I have a moment to get the final post of this series finished (see my author page for parts 1-5). We went through the basic process of creating Windows Failover Clusters and adding SQL or other Generic Services to a Windows Failover Cluster. Everything that we did in the series so far was done in a lab environment as it was being written, and all of the screenshots have been from those exercises.
This final installment will be no different. Everything presented in this installment is out of the lab and has been built just as it is described. The Windows Failover Cluster is useful for protecting more dynamic forms of data, like SQL or email applications, but there is another type of cluster available in Windows which is more suitable for static forms of data like web services. That is the Network Load Balancing (NLB) cluster. The Failover Cluster will allow the completion of unfinished transactions if a node fails and a different node takes over. NLB does not behave this way. NLB is intended to distribute the load across multiple servers. One thing you will notice about the NLB setup as you run through this blog is that there is no requirement for shared storage. Therefore, the NLB cluster nodes need to be set up the same way, and the setup should remain static. If there was changing data housed on the nodes there would be no fault tolerance since there is no shared storage to handle fail over.
People cluster web front ends in different ways, and many people use dedicated hardware devices such as Kemp’s LoadMaster, F5’s Big-IP, or Cisco’s CSS/ACE devices. A network engineer should determine the suitability of the load balancing methods of each device as it pertains to the application/web service you are working with, and I can’t claim to be an expert in this area.
This blog will outline how to install the Microsoft Network Load Balancing feature in Windows Server 2012. The machine names for the nodes in this cluster will be NLBNODE1 and NLBNODE2, with a Network Load Balancing name of NLBCL.
The prospective NLB nodes must be configured as follows:
- All nodes must be on the same subnet
- All network adapters must use the same mode, multicast or unicast
- If using unicast network adapters must support changes to their MAC addresses
- Network adapters must be configured to use TCP/IP exclusively. No other protocols can be added.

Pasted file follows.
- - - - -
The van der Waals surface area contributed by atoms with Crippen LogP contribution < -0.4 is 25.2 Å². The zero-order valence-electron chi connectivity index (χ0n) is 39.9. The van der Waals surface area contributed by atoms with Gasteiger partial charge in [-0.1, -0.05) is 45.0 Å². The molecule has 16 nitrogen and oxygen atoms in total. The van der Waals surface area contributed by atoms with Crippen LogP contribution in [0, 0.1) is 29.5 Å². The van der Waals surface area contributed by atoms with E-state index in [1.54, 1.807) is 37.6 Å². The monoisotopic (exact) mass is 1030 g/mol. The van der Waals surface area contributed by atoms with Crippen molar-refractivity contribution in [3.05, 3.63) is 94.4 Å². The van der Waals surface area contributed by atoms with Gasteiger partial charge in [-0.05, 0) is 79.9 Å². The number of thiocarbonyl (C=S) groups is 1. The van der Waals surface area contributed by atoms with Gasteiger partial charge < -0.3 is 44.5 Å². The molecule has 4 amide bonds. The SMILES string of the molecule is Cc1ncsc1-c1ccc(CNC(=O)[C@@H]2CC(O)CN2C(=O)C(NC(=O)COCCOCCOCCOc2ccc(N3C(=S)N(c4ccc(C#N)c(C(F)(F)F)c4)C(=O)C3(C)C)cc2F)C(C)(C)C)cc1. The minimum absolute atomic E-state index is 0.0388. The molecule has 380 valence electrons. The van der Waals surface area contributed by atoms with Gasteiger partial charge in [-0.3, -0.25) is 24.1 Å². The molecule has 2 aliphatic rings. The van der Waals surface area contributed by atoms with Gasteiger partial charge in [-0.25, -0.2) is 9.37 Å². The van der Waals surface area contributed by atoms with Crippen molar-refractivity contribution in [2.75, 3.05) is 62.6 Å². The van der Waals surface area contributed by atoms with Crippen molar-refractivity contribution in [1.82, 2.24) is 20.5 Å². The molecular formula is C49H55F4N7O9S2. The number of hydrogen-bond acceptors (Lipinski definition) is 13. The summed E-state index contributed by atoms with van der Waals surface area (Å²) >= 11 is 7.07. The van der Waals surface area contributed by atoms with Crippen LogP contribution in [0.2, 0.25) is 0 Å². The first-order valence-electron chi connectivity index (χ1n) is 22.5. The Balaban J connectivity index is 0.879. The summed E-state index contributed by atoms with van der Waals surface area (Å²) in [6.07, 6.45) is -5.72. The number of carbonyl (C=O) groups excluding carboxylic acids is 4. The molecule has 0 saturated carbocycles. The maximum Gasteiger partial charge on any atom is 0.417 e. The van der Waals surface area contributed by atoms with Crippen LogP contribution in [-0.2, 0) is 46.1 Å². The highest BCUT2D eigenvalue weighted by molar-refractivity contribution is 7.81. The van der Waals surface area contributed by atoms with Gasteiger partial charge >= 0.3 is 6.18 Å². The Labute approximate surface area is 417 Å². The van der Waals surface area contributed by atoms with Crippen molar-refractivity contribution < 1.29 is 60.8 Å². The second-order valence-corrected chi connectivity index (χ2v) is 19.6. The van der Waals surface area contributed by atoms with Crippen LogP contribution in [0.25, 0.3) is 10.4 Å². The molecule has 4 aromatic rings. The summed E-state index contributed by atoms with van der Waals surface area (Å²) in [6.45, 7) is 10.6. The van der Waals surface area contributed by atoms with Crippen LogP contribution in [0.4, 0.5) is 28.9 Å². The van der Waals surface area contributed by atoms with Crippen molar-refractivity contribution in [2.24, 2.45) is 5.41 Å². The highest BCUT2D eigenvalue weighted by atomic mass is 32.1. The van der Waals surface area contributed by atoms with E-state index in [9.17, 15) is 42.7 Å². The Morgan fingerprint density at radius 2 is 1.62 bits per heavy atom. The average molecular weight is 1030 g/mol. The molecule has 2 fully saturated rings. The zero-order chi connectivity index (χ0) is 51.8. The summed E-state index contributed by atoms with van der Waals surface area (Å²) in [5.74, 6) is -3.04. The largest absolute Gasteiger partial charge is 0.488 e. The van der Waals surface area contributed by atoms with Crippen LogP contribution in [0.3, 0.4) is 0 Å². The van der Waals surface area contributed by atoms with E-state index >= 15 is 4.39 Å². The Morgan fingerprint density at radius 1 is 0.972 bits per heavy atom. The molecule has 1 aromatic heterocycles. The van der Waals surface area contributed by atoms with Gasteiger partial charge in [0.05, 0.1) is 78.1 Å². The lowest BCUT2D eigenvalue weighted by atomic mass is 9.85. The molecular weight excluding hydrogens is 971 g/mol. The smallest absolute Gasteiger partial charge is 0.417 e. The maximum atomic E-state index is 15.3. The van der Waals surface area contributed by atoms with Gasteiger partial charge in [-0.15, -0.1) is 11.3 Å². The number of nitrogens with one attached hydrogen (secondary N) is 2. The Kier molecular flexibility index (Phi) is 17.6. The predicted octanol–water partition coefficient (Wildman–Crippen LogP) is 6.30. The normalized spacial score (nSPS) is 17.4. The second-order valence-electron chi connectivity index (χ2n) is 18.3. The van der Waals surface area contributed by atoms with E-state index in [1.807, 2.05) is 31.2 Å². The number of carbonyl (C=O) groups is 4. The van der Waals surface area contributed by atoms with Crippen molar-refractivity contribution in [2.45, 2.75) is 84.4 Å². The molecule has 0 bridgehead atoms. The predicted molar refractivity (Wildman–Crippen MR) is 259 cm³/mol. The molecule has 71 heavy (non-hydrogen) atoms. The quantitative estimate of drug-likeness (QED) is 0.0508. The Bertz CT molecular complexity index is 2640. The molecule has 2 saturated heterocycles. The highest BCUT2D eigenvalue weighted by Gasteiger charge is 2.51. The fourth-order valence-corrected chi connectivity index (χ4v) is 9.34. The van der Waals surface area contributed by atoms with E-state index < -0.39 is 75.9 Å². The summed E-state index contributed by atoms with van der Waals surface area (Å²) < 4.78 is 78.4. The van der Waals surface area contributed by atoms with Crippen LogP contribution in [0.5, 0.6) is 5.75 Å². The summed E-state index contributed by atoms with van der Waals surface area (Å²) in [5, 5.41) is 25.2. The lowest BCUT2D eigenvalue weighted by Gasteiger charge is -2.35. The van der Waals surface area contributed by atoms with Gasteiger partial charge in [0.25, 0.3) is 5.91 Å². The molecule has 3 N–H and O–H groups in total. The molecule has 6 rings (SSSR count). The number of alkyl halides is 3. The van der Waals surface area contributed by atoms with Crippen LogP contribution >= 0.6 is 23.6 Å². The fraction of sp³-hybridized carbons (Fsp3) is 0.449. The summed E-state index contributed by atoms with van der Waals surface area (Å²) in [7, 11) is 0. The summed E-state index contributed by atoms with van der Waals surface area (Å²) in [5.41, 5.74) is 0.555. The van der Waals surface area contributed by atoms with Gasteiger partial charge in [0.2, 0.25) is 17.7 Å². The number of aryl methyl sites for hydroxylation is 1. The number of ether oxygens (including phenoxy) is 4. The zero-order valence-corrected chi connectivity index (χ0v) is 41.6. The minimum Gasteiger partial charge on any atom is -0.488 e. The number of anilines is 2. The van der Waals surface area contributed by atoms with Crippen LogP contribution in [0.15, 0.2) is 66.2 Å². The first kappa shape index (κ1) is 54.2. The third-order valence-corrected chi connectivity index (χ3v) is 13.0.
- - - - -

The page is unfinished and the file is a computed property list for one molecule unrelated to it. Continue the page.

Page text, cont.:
- IP addresses assigned to the network adapters must be static. DHCP is not supported.
|Open Server Manager on NLBNODE1 and scroll down to the bottom of the page. Click on the Tasks button and select Add Roles and Features as shown in the image on the left.|
|Next, click Next at the Before You Begin screen.|
|in the Select Installation Type screen select the Role-based or feature based installation radio button and click Next.|
|in the Select Destination Server screen ensure that the Select a Server From the Server Pool radio button is selected and that the local server name is highlighted in the Server Pool window, and click Next.|
|In the Select Server Roles screen click Next.|
|In the Select Features screen select the Network Load Balancing item. A subsequent screen will immediately appear to show other features that will be automatically added.|
|Click the Add Features button in the Add Features that are Required for Network Load Balancing dialog. You will be returned back to the Select Features screen and the Network Load Balancing item will be selected. Click Next to continue the feature installation.|
|In the Confirm Installation Selections screen click Install.|
|A progress bar in the installation Progress screen will indicate that the status of the NLB feature installation.|
|When the progress bar in the installation Progress screen indicates that the feature installation is complete click the Close button.|
|Perform the same steps as those above to install the Network Load Balancing feature on the other node (in this lab NLBNODE2) that will be a part of your NLB cluster.|
|Select the Network Load Balancing icon on the Start page of NLBNODE1.|
|A blank Network Load Balancing Manager console appears.|
|Right click the Network Load Balancing Cluster node as shown and select New Cluster from the context menu to start the creation of the NLB cluster.|
|Enter NLBNODE1 in the Host: field of the New Cluster: Connect dialog. The machine I was configuring only had one network adapter installed, so only one appears in the interfaces section. If there are multiple NICs, choose the one that will be used for the NLB cluster. Click Next to continue with NLB cluster setup.|